Goa Conference Update

lamplighting.jpg The Open Learning Conference began with a range of presentations from National and State Ministry of Education representatives from across India and neighbouring countries. The event opened following traditional lighting of the lamp (see photo) after which we heard an opening address from each of the key dignitaries attending (second photograph shows Susan Phillips, COL rep., getting up to speak). conferenceopening.jpg
The conference is being attended by around 60 national and state ministers and secretaries of education and other government officials from the education sector. In India, open schooling is an attempt to address the problem of the extremely large numbers of students who drop out of schooling before completing a secondary education, and the even larger numbers of students who do not have access to any form of schooling at all.
Key messages from the first day include:


  • Changes over a century in India: in 1900 the illiteracy rate was 93.6%, in 2001 ?? 44%. However, in the same period of time, the population has grown from around 230 million to one billion ?? so the actual numbers of people considered illiterate in India has actually grown!

  • Strong endorsement for educational policies to mandate a multi-modal learning approach ?? to embrace as wide a range of learners and learning opportunities as possible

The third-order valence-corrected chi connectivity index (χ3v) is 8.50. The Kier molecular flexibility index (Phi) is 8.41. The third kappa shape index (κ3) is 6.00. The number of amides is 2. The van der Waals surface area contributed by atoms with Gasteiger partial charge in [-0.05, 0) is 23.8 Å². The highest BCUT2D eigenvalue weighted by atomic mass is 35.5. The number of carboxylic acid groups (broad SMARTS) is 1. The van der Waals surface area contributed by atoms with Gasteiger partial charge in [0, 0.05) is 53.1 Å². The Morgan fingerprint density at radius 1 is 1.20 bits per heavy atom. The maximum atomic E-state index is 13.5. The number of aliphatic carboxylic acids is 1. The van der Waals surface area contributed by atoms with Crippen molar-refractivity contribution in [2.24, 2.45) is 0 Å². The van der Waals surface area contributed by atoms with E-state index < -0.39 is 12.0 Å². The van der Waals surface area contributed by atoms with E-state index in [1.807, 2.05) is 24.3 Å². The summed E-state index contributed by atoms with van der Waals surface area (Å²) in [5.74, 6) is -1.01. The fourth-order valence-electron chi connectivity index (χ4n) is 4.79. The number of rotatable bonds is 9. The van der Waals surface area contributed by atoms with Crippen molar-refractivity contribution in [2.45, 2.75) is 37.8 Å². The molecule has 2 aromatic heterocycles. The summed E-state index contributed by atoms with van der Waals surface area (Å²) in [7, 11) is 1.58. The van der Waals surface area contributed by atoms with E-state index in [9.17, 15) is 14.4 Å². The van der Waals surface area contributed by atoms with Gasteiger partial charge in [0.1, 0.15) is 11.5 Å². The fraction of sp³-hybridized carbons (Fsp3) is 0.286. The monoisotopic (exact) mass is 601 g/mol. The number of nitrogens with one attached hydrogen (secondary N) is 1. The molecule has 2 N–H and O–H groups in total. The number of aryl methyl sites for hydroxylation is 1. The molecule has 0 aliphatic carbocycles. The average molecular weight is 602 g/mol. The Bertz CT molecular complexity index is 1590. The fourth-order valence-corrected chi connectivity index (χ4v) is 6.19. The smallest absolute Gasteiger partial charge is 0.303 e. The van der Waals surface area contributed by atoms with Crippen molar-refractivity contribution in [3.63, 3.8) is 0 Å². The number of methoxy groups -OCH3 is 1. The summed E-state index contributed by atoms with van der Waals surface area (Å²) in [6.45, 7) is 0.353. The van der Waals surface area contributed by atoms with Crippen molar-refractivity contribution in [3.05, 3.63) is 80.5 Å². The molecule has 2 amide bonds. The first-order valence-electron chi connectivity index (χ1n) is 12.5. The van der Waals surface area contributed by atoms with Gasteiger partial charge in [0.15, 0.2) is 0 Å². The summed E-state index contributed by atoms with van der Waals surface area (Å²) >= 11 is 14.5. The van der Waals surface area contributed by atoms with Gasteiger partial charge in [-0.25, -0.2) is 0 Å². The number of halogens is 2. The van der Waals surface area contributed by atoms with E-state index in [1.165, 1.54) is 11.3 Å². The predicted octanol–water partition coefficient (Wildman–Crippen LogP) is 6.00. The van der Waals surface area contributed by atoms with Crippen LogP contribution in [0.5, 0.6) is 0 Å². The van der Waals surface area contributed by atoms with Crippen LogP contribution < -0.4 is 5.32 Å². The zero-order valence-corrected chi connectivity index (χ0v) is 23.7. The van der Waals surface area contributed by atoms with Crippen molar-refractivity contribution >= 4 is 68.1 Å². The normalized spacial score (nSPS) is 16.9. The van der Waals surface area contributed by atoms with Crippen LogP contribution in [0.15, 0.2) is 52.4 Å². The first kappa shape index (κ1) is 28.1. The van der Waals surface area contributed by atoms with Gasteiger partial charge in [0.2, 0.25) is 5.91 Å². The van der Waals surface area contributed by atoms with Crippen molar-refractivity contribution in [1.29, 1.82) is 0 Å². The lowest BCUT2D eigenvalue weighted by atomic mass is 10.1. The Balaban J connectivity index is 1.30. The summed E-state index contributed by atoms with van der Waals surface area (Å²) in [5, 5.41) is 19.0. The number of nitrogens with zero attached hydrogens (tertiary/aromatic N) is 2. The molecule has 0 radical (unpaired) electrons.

• Assertion that all learners must become autonomous, self-directed learners. This requires:
    1. Learning what to learn
    2. Learning how to learn
    3. Learning how to evaluate one??s own achievements
    4. A self-regulated process for monitoring learning throughout life

Some good quotes I heard during the day??

  • We need to liberate education so that education can liberate us!
  • education is a process of human empowerment and human enlightenment in order to achieve human transformation.
  • open schooling is not about providing access alone ?? but about providing every chance of success!

3 thoughts on “Goa Conference Update

  1. Is the notion of the autonomous learner who is self directed and self monitoring, the purest form of education or a mechanism needed to cope with the sheer volume of the problem of mass education in a financially constrained situation – a political necessity? Hmmmmm

  2. There is an interesting tension between the notion of an autonomous learner who is self directed and self monitoring and a social constructivist model of learning which is by its nature collaborative and requires interdependance. My concern is that software vendors will jumpt to the technological solution that has self audit followed by a ‘programmed’ or CAL approach.

    BTW, thsi is a gfascenating statistic “1900 the illiteracy rate was 93.6%, in 2001 ?? 44%.” What did the empire ever do for us:^) (In jest of course!)

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